|Your Name||: Julie Dent|
|How did you find our site?||: google|
|Comment||: I am a new(ish) parent who has just discovered your stuff. It is so refreshing to me and gives me hope that our societies will eventually realise there are better ways of doing things. I hope you come to the UK to give a lecture sometime, i would be very interested to see you.|
|Posted On 02-28-2013 9:44 AM|
|Your Name||: Holly|
|How did you find our site?||: from my dad|
|Comment||: I'm a high school student, and I love reading your articles! Whenever I used to mention to my friends any problems with the way schools are run, they would just shrug it off and say things like "Well, there's no other way to do it." I couldn't believe that my own friends could be so narrow-minded. Schools don't teach students how to think for themselves anymore. It's so great to hear that there is a better way!|
|Posted On 02-19-2013 10:02 AM|
|Your Name||: Barbara Taylor|
|Email Address||: firstname.lastname@example.org|
|How did you find our site?||: Read books by Alfie|
|Comment||: Just want to thank Alfie Kohn for his thoughts and his books. I tutor in an elementary school here in Columbus Ohio, in a less affluent neighborhood. The kids need so much help. I try to avoid the whole "competition" mindset, but the overwhelming desire is to say "good!" or "right!" when they read a word right. I feel that it's most important to have the right attitude while tutoring. I constantly try to check my own goals. Am I truly trying to figure out where the child is having difficulty, and trying to address that issue. That is what I try to focus on, not what specific words might come out of my mouth, because it's hard to control that all the time.|
In my life, a teacher's attitude toward me is what I remember the most, not every little word he or she said. In fact, the one teacher in my life who abused me (emotionally - it was a substitute, thankfully only lasted a few days), it wasn't so much his words but the way he said them - the meaning was unmistakable.
Thanks for letting me comment and thanks for Mr. Kohn's work!
|Posted On 02-07-2013 10:43 AM|
|Your Name||: Charles Stanford|
|Email Address||: stancharATd55.k12.id.us|
|Organization||: Blackfoot School District #55|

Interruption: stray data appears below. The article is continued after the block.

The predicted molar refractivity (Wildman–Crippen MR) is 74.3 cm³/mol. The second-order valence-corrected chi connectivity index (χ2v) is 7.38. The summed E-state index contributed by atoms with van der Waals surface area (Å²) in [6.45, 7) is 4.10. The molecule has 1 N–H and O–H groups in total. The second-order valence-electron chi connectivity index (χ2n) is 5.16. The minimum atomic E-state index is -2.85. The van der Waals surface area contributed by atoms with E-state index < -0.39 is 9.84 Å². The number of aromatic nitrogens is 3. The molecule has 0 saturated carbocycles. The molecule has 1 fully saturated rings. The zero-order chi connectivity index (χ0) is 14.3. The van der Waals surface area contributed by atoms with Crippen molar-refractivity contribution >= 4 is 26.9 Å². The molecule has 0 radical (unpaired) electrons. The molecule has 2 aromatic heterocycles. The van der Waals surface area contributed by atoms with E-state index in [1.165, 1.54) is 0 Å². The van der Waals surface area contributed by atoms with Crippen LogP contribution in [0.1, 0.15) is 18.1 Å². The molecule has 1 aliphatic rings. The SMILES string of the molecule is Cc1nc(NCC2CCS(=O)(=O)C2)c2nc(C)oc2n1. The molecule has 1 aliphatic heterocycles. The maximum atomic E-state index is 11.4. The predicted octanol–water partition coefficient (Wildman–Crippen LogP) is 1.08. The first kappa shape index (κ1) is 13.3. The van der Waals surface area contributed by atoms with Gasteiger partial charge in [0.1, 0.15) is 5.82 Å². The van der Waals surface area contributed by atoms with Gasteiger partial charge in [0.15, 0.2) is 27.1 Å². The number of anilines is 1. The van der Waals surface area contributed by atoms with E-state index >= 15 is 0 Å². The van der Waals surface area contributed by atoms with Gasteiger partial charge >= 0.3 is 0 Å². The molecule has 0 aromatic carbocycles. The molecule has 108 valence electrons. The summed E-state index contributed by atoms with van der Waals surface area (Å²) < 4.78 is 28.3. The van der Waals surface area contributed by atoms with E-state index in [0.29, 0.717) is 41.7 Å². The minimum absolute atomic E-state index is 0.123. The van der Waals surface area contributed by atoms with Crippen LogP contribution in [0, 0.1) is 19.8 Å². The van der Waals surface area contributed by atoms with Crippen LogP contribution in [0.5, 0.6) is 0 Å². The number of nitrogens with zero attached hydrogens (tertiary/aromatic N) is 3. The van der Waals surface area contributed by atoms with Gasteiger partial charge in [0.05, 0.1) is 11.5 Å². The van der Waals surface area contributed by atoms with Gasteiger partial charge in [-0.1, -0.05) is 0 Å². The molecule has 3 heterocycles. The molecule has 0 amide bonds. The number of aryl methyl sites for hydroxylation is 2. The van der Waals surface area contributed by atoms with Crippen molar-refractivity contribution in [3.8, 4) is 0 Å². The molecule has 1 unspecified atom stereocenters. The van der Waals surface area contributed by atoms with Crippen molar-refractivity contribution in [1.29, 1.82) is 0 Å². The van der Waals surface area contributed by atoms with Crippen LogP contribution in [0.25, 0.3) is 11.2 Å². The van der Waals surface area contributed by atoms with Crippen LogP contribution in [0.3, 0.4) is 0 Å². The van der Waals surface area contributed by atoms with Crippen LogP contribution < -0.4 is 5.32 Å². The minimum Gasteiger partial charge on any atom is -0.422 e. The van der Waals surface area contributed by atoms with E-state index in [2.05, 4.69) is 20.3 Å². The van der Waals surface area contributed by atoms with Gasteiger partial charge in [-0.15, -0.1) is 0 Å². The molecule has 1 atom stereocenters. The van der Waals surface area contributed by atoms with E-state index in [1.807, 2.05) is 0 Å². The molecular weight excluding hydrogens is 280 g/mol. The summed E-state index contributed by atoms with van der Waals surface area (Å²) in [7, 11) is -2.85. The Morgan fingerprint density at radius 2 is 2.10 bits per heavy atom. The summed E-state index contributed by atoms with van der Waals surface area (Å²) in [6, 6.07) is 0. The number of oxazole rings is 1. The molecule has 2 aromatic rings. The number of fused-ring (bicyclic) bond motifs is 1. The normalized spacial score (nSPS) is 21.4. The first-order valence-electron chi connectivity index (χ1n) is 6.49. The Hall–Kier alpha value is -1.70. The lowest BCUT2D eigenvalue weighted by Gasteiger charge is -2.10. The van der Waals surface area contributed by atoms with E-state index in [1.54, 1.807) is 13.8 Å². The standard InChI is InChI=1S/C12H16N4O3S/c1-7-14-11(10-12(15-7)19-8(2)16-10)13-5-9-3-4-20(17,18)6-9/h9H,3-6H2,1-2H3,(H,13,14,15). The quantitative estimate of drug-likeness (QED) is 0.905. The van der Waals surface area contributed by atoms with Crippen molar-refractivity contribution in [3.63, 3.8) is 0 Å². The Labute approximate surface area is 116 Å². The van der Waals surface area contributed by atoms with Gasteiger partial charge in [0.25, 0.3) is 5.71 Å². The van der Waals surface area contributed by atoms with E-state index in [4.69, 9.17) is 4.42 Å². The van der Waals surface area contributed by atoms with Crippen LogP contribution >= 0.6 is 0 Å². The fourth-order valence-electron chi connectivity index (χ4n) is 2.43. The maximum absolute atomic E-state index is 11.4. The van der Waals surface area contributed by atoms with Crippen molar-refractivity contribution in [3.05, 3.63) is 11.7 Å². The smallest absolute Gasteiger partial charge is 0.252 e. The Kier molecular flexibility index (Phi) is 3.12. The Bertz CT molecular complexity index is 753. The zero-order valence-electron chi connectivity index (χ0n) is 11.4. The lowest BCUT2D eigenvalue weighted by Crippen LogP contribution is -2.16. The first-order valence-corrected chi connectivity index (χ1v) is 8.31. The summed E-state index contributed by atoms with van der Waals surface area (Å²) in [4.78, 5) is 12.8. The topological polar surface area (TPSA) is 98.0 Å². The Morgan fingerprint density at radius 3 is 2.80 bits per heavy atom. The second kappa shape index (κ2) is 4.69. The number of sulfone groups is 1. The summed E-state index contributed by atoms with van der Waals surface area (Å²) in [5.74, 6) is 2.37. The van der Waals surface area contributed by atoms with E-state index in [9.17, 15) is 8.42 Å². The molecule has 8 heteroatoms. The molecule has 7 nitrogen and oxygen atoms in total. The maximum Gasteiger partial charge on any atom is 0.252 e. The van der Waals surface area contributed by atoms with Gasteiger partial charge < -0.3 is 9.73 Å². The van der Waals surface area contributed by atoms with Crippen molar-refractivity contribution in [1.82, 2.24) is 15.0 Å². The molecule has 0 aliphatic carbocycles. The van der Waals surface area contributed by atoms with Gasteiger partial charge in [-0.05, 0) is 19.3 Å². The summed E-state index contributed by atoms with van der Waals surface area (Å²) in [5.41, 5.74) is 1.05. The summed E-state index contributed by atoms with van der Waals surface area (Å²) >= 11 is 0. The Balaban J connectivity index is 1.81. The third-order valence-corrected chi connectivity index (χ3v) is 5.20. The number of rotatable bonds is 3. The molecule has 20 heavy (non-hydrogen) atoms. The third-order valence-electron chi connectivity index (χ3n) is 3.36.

|Location||: Blackfoot Idaho|
|How did you find our site?||: Race to Nowhere clip|
|Comment||: It's me again. I've been working my way through the articles you have here and again, can't tell you how validated, vindicated and inspired I feel while reading them. The concept of praise being a means of control with negative consequences surprised me, but it also is making sense. Last night my four-year old wanted to practice writing words. I watched what I said and calmly told her the letters that went in the words, and when she wrote them out I held back the "Awesome!" that wanted to come out, channeling my great joy into "All right! You did it. How does it feel to write?"|
"Good!" she replied. And kept writing more, for longer than she usually draws. I said "Yes, writing is fun," meaning to share in her joy at discovering and developing this skill. I think it came across as I intended.
I work as a PR specialist for a school district in eastern Idaho, and often feel something like a mole, harboring the radical ideas I do. My work is to promote the good things the students and teachers are doing for the public to know about, and after reading "Bad Signs" I decided that I could showcase the students' artwork that they hang on the walls of the elementary schools here. I've gone to three different schools so far taking pictures of paper snowmen, handprints, owls, perspective drawings etc., which will go up on the district's Facebook page. I figure this is a good start.
Finally, if you haven't already, you should check out ZERO out of FIVE, a blog that features funny and defiant answers to school tests and assignments. The resilience they show strengthens my faith in humanity.
Speaking of resilience, are you familiar with the work of Larry Brendtro and Martin Brokenleg?
|Posted On 02-03-2013 2:26 AM|
|Your Name||: Thomas Ahrens|
|Email Address||: email@example.com|
|Organization||: United Arab Emirates University|
|How did you find our site?||: google after reading harvard business review|